The man, behind the leak of Guns N' Roses new songs, which will appear on the band's upcoming 'Chinese Democracy' LP, pleads not guilty.
Kevin Cogill from California, who has been arrested by police officers for copyright infringement over Guns N' Roses' songs in August, has pleaded not guilty for his action. The 27-year-old blogger appeared in Los Angeles' federal court on Monday morning, October 20 to enter his plea.
Assistant U.S. attorney Craig Missakian says, "In the past, these may have been viewed as victimless crimes. But in reality, there's significant damage." However, if Cogill is convicted posting the band's songs for profit, he will face up to three years in jail and a $250,000 fine. Things will get even worse if the band decide to pursue civil charges, which mean that the fine can end up to $150,000 for a song. Thom Mrozek, a spokesman for the U.S. Attorney's Office, says that no date has yet been set for the trial.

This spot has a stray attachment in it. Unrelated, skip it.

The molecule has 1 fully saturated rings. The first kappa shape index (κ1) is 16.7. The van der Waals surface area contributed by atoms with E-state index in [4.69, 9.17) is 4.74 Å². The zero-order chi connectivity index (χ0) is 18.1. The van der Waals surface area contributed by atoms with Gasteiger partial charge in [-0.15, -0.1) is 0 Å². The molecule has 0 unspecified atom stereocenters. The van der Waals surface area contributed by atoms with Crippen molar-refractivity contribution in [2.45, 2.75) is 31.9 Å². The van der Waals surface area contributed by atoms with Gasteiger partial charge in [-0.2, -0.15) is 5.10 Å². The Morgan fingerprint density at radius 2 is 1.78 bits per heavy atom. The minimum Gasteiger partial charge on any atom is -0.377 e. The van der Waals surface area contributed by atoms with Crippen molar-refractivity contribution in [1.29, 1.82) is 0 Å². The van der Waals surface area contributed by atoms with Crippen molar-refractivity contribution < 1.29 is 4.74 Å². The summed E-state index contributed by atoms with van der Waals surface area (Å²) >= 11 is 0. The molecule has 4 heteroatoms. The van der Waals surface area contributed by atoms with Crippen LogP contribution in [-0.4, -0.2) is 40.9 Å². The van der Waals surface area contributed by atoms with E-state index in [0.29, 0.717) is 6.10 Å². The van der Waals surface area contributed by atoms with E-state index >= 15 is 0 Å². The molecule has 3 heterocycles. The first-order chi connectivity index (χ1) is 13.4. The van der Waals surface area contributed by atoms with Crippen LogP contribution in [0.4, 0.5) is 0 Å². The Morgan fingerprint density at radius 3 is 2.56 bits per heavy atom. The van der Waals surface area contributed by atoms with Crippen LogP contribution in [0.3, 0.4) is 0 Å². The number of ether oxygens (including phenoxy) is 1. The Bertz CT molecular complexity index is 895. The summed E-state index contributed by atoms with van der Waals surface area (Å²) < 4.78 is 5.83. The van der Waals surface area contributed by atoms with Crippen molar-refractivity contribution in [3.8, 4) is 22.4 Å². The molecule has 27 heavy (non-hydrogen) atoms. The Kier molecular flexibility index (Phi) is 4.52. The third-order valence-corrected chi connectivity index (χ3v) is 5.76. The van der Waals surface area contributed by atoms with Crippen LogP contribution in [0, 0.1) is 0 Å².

Previously, concerning the copyright laws violation, the band said, "Presently, though we don't support this guy's actions at that level, our interest is in the original source." In a further statement, they added, "We can't comment publicly at this time as the investigation is ongoing."
The leak that has been the lawsuit subject, included three songs, "Rhiad and the Bedouins", "If the World", and an unnamed track that will all appear on the band's upcoming major studio album "Chinese Democracy". In support of their effort which will hit the market either on November 23 or November 25 in the U.S., the band reportedly work on world tour dates. "The music is well worth waiting for," Gary Arnold, senior entertainment officer for Best Buy, tells Rolling Stone. "We've all heard the stories about this album, and now everybody gets to hear that it's real."